If I was asked to suggest a particular sound that defined London through its cinema, it would not be the bustling noise of traffic or an iconic piece of soundtrack music; it would, in fact, be the very simple but endlessly mysterious sound of the wind rustling through the trees in Michelangelo Antonioni’s Blowup (1966). … Continue reading Blowup (1966) and the Deleuzian Breeze in the Trees
Having recently finished all of the remaining episodes of the early 1970s BBC series, Doomwatch, I had the strange feeling that I had slipped into a parallel world; one where the BBC had worked closely with the writer, J.G. Ballard, to make a series that addressed his themes. Though the series largely resembles Ballard's earlier … Continue reading Doomwatch, J.G. Ballard and High-Rise
I remember before I first watched Ben Rivers' Two Years At Sea (2011) that a certain review quote about the film caught my eye. It was suggested by a Time Out reviewer that Rivers' film was "A rare thing in cinema: a vision of true happiness". At the time, this idea framed my viewing of … Continue reading Contentment and Chris Marker’s Chat écoutant la musique (1988)
"Once I loved a man who was a lot like the desert, and before that I loved the desert." - Rebecca Solnit (2006). Late last year, I quite accidently combined the viewing of two films that spoke of a theme I have become interested in over the last few months. Viewing Michelangelo Antonioni's Zabriskie Point … Continue reading Sex and the Landscape in Zabriskie Point (1970) and The Last Movie (1971)
As recently announced, I have a book being released in January all about Folk Horror and its many related areas of interest. The book has been in the works for the last year or so though many of the arguments within have been growing now for several years. Though I'll undoubtedly being doing the usual … Continue reading Folk Horror: Hours Dreadful and Things Strange (January, 2017)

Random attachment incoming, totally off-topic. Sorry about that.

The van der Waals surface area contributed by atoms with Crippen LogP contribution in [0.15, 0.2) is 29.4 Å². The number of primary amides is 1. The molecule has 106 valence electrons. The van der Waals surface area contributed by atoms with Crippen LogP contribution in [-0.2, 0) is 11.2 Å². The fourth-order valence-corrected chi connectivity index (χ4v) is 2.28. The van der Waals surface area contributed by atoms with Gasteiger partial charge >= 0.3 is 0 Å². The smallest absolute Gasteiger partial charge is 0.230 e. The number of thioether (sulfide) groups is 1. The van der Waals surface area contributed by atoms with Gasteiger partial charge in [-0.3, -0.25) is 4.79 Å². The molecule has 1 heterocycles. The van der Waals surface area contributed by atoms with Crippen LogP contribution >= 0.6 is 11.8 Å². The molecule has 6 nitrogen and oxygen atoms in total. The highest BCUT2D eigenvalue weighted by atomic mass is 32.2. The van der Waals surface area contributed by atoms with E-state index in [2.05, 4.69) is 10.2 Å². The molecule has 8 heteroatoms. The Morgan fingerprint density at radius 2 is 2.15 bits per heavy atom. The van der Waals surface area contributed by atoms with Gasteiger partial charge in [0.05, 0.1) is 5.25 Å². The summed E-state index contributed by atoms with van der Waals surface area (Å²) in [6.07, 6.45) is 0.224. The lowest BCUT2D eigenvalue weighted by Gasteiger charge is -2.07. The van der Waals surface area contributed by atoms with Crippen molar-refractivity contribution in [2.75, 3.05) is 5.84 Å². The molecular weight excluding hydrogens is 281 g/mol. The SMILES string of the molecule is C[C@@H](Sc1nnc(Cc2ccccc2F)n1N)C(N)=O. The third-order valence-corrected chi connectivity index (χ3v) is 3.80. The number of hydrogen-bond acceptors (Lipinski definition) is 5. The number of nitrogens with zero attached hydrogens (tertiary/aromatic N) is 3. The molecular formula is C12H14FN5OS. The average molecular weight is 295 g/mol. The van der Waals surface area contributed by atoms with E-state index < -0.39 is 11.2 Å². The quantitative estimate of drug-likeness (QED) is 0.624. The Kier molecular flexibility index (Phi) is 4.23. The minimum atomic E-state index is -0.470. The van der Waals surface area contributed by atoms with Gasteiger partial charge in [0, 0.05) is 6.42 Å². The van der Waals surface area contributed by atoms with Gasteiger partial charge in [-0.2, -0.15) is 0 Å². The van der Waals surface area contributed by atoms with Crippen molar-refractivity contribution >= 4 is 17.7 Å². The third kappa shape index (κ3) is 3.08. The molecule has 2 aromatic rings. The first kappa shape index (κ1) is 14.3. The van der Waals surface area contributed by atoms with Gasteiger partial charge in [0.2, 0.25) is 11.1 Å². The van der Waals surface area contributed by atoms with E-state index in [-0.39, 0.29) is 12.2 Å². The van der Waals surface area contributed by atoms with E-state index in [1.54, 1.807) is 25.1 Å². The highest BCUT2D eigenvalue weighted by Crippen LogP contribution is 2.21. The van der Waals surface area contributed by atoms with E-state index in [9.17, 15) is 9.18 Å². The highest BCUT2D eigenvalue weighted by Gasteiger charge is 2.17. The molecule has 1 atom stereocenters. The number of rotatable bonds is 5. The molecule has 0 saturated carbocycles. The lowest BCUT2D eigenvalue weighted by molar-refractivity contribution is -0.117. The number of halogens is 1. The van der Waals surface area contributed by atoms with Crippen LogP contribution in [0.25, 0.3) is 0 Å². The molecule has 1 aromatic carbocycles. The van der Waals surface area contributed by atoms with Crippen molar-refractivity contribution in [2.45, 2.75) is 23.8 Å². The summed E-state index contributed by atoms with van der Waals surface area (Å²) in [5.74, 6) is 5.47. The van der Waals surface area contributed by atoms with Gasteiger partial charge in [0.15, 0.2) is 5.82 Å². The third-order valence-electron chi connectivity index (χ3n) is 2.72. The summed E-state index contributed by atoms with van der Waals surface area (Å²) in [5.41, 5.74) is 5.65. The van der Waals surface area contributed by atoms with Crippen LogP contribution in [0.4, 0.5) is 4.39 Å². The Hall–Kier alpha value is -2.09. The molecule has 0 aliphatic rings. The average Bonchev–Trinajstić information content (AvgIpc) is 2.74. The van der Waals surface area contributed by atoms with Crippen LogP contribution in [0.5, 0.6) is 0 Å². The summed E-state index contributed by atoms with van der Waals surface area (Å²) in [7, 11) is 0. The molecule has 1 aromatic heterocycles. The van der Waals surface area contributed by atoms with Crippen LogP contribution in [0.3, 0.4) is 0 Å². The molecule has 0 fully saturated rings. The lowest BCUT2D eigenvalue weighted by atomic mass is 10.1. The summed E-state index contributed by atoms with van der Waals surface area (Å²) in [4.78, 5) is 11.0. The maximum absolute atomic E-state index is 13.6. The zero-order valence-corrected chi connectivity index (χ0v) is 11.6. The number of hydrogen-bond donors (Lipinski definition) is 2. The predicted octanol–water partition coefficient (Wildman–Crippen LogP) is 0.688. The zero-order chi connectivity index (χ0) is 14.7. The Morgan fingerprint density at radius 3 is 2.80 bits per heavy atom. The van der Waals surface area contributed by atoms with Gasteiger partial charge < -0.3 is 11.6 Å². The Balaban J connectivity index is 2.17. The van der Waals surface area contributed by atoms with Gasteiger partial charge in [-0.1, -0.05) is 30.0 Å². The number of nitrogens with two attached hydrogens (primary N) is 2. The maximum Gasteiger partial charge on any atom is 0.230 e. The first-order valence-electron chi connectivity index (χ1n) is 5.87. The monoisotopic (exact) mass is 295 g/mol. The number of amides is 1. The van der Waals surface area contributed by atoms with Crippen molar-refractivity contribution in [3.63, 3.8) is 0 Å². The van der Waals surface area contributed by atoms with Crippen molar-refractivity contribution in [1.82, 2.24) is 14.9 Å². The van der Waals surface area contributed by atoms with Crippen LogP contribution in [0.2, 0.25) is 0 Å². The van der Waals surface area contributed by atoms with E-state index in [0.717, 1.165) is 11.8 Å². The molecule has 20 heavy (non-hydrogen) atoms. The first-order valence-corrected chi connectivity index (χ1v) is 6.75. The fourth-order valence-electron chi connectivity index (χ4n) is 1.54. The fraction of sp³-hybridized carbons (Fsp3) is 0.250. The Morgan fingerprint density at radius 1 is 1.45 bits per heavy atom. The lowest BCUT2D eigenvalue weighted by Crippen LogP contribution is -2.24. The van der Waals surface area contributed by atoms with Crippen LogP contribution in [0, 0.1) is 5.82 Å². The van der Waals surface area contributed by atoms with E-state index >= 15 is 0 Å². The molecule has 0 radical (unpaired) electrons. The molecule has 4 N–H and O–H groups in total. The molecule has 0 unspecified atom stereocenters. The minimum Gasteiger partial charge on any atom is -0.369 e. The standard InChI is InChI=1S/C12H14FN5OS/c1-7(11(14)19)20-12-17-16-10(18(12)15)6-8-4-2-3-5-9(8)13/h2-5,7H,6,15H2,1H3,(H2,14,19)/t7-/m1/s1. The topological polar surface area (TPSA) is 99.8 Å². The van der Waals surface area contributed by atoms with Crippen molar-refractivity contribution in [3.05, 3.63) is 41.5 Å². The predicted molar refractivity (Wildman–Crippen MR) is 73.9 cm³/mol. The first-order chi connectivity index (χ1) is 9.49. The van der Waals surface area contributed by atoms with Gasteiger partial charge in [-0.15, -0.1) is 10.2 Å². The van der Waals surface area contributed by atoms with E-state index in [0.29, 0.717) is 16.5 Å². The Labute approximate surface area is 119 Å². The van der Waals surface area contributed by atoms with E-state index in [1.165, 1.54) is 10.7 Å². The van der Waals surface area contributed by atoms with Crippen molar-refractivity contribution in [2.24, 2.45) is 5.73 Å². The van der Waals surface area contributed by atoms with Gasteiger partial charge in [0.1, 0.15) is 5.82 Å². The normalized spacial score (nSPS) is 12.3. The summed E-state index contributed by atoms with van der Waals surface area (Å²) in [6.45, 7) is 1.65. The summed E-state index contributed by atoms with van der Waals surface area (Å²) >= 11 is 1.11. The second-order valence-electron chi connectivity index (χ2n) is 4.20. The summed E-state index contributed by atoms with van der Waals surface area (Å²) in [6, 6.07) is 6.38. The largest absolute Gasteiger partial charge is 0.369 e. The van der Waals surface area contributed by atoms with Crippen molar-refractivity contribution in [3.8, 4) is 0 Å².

John Rogers has been one of the most prominent psychogeographical writers and filmmakers of the last decade. Fiercely independent and with a strong DIY sensibility towards his creative responses to London, his work is a vital component and documentation of a city still in a phase of hyper-development and gentrification. Ahead of his adaptation/response to … Continue reading Interview: John Rogers on London Overground and Psychogeography.
Norman Cohen's filmic version of Geoffrey Fletcher's 1967 book, The London Nobody Knows, could hardly be called an adaptation. With the book being a mixture of personal documentary and the historical exploring of London streets, its narrative is one purely of journeys if anything else. Cohen was already used to this blurring of fiction and … Continue reading The London Nobody Knows (1969) – Psychogeographic Fluctuation.
As a last hurrah of being on Merseyside before moving, I decided to revisit a place just down the road from where I'd lived on The Wirral; armed with a desire to dig up some of its surprising past glories. I've been going to the seaside resort of New Brighton for as long as I … Continue reading Dérives: The Magnet and The Last Resort (New Brighton).
"My mother lives in the windy Orkney Islands. It's certainly a wonderful place to be brought up in." - A Portrait Of Ga In making a short film about her mother, the experimental filmmaker, Margaret Tait, essentially drew upon an interesting dialectic between place and youth. With 1952's A Portrait Of Ga - a 4 … Continue reading Place and Youth in Margaret Tait’s A Portrait Of Ga (1952).
Mike Hodges' debut feature film, Get Carter (1971), was one of the key shifts in British cinema of the period. With its total lack of hope, an earnest presence of violence and a hugely detailed topography, the film is one of the definitive shifts to the more gritty, unremitting cinema produced in the early Heath … Continue reading Interview: Mike Hodges on Get Carter (1971).